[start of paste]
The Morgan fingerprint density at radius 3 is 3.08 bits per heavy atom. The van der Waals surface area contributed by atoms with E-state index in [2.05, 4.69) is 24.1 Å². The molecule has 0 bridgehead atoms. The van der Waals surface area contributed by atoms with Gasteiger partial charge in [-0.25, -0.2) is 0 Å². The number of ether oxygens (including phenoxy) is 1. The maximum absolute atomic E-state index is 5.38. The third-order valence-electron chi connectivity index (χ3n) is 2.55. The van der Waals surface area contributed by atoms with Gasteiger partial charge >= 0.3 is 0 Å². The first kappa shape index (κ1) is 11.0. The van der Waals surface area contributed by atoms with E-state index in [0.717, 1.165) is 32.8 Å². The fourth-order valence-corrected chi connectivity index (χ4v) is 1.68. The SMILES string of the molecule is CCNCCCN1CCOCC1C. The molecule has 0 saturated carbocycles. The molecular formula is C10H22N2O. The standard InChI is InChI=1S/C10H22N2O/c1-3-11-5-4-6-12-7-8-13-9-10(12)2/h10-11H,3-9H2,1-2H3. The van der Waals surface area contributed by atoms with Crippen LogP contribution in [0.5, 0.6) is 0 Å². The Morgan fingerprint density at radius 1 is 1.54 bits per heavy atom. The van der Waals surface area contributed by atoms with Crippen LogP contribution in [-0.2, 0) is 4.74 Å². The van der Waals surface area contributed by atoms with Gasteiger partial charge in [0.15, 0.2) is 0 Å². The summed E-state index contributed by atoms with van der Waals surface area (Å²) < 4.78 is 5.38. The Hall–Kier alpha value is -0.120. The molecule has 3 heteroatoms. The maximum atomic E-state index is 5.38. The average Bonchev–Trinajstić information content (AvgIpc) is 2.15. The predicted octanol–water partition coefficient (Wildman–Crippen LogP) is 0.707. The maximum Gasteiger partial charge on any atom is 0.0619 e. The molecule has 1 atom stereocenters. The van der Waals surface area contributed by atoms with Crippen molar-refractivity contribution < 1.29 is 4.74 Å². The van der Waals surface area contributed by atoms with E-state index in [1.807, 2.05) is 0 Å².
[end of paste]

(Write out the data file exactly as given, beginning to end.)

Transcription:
The Morgan fingerprint density at radius 3 is 3.08 bits per heavy atom. The van der Waals surface area contributed by atoms with E-state index in [2.05, 4.69) is 24.1 Å². The molecule has 0 bridgehead atoms. The van der Waals surface area contributed by atoms with Gasteiger partial charge in [-0.25, -0.2) is 0 Å². The number of ether oxygens (including phenoxy) is 1. The maximum absolute atomic E-state index is 5.38. The third-order valence-electron chi connectivity index (χ3n) is 2.55. The van der Waals surface area contributed by atoms with Gasteiger partial charge >= 0.3 is 0 Å². The first kappa shape index (κ1) is 11.0. The van der Waals surface area contributed by atoms with E-state index in [0.717, 1.165) is 32.8 Å². The fourth-order valence-corrected chi connectivity index (χ4v) is 1.68. The SMILES string of the molecule is CCNCCCN1CCOCC1C. The molecule has 0 saturated carbocycles. The molecular formula is C10H22N2O. The standard InChI is InChI=1S/C10H22N2O/c1-3-11-5-4-6-12-7-8-13-9-10(12)2/h10-11H,3-9H2,1-2H3. The van der Waals surface area contributed by atoms with Crippen LogP contribution in [0.5, 0.6) is 0 Å². The Morgan fingerprint density at radius 1 is 1.54 bits per heavy atom. The van der Waals surface area contributed by atoms with Crippen LogP contribution in [-0.2, 0) is 4.74 Å². The van der Waals surface area contributed by atoms with Gasteiger partial charge in [0.15, 0.2) is 0 Å². The summed E-state index contributed by atoms with van der Waals surface area (Å²) < 4.78 is 5.38. The Hall–Kier alpha value is -0.120. The molecule has 3 heteroatoms. The maximum atomic E-state index is 5.38. The average Bonchev–Trinajstić information content (AvgIpc) is 2.15. The predicted octanol–water partition coefficient (Wildman–Crippen LogP) is 0.707. The maximum Gasteiger partial charge on any atom is 0.0619 e. The molecule has 1 atom stereocenters. The van der Waals surface area contributed by atoms with Crippen molar-refractivity contribution < 1.29 is 4.74 Å². The van der Waals surface area contributed by atoms with E-state index in [1.807, 2.05) is 0 Å².